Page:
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What Diana Taurasi’s injury means for the Mercury’s playoff hopes

PHOENIX, ARIZONA – JUNE 27: Diana Taurasi #3 of the Phoenix Mercury handles the ball during the second half of the WNBA game at Footprint Center on June 27, 2022 in Phoenix, Arizona. The Mercury defeated the Fever 83-71. NOTE TO USER: User expressly acknowledges and agrees that, by downloading and or using this photograph, User is consenting to the terms and conditions of the Getty Images License Agreement. (Photo by Christian Petersen/Getty Images)

The Phoenix Mercury have three games left on the regular-season calendar. In order to control their own fate and clinch a playoff spot a year after playing for a WNBA championship, they need to win their final three games.

That feat got exponentially more difficult on Monday. The Mercury announced that 10-time WNBA All-Star Diana Taurasi, the team’s second-leading scorer, will miss the remainder of the regular season with a quad strain.

The Mercury are competing with Atlanta, New York, Minnesota and Los Angeles for the last two playoff spots. Dallas has also yet to clinch a spot, but with just one more win needed, the Wings are on the verge of locking it up.

Taurasi has led the Mercury in scoring in eight games this season while averaging 16.7 points across 31 total games. Which leads to the first and most obvious question for the Mercury’s playoff chances: Who starts in her place?

Only five active players have made multiple starts for the Mercury this season: Skylar Diggins-Smith, Diamond DeShields, Sophie Cunningham, Shey Peddy and Brianna Turner. That’s the lineup that Phoenix went with in an 87-63 loss to Connecticut on Aug. 2, the first game that Taurasi missed.

Together, those five players average 49.6 points per game, making up about 60 percent of the team’s total scoring. Taurasi accounts for 20 percent of Phoenix’s points, second only to Diggins-Smith, whose 19.7 per contest make up 24 percent of the Mercury’s point production.

The Mercury signed Yvonne “Vonnie” Turner to a hardship contract on Monday to fill the roster spot. Turner, a 12-year pro who has spent most of her career overseas, played for Phoenix from 2017-19. In stints with the Dream and the Lynx this season, she averaged 4.3 points and two rebounds in six games.

Though Turner was signed to replace Taurasi on the roster, it seems unlikely the guard will work her way into the starting lineup.

The Mercury’s best bet is to go with the established players they know, and the lineup they used when Taurasi was first sidelined. Turner, who was named to the Big-12 All-Defensive team three times during her college career at Nebraska, is best utilized coming off the bench for her defensive acumen and experience.

With the starting lineup issue resolved, the Mercury still have a shot at the postseason. Their final three games come against Minnesota, Dallas and Chicago. At first glance, it seems plausible for Phoenix to win two of those games, with the Sky being the most difficult opponent. But in reality, that’s a terrible draw for the Mercury.

They are 0-2 against Dallas this season, 0-2 against Chicago, and 0-3 against the Lynx, and all of those losses came with Taurasi on the floor. Some of them also came before the team’s contract divorce with Tina Charles, so chemistry issues may have been a factor. That points to the chaos the Mercury have endured this season, with the Taurasi injury simply the latest occurrence in a long list of setbacks.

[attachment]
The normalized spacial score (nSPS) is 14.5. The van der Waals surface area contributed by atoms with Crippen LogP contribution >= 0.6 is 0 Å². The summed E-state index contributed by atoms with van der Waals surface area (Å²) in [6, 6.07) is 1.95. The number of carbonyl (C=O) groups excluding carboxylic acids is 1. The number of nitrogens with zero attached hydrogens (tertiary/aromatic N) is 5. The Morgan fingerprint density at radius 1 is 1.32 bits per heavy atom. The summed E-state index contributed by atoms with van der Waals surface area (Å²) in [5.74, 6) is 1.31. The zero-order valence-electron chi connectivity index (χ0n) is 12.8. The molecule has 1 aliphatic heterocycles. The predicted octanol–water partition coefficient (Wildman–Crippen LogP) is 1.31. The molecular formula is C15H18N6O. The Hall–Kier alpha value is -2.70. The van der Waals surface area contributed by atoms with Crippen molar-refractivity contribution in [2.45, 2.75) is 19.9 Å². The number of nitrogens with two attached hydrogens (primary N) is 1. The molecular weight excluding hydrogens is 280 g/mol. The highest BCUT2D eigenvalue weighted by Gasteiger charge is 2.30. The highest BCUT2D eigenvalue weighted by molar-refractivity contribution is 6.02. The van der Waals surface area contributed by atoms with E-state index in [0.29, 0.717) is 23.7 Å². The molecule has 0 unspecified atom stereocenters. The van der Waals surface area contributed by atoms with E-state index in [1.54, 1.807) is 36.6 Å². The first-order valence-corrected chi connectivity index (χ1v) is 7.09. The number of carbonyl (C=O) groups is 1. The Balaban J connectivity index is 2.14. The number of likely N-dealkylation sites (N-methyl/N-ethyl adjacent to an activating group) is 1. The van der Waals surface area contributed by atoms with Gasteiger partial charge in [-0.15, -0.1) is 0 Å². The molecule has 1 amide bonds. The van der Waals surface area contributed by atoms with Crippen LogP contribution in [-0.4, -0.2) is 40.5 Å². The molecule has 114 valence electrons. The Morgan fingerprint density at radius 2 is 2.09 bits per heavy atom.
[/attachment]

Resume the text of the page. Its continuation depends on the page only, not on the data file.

Even if Phoenix does get into the postseason, advancing past the first round would be a daunting task without their second-leading scorer and 18-year veteran. The Mercury haven’t ruled out Taurasi returning for a postseason run, like she did last year on an injured ankle, but it’s too soon to tell how capable she would be in that scenario.

The Mercury have weathered all kinds of storms this season, from the traumatic wrongful detainment of Brittney Griner in Russia, to the Charles issue and conflict between players and the coaching staff. This setback could be the final blow to their season, whether that happens in the next three contests or in the playoffs.

Eden Laase is a Staff Writer at Just Women’s Sports. Follow her on Twitter @eden_laase.

Alyssa Naeher’s goalkeeper jersey sells out in less than three hours

uwnt goalie alyssa naeher wears jersey on the field with club team chicago red stars
USWNT star keeper Alyssa Naeher's new replica NWSL jersey was an instant success. (Daniel Bartel-USA TODAY Sports)

For the first time in the NWSL's 12-year history, fans can now buy their own goalkeeper jerseys. And while replica goalkeeper jerseys representing all 14 NWSL teams hit the market on Wednesday, some didn't stick around for long. 

Fans across women's soccer have long vocalized their discontent over the position's lack of availability on social media, often comparing the shortcoming to the widespread availability of men’s goalkeeper jerseys. And as the NWSL has grown, so has demand — and not just from those in the stands. 

"To have goalkeeper kits available for fans in the women’s game as they have been for so long in the men’s game is not only a long-awaited move in the right direction, it’s just good business," said Washington Spirit goalie Aubrey Kingsbury in an team press release. "I can’t wait to see fans representing me, Barnie [Barnhart], and Lyza in the stands at Audi!"

Business does, in fact, appear to be booming. Alyssa Naeher’s Chicago Red Stars kit sold out less than three hours after the league's announcement. Jerseys for other keepers like DiDi Haračić, Abby Smith, Michelle Betos, Katelyn Rowland, and Bella Bixby aren’t currently available via the Official NWSL Shop, though blank goalkeeper jerseys can be customized through some individual team sites. Jerseys start at $110 each.

"This should be the benchmark," said Spirit Chief Operations Officer Theresa McDonnell. "The expectation is that all players’ jerseys are available to fans. Keepers are inspiring leaders and mentors with their own unique fan base who want to represent them... I can’t wait to see them all over the city."

Simone Biles talks Tokyo Olympics fallout in new interview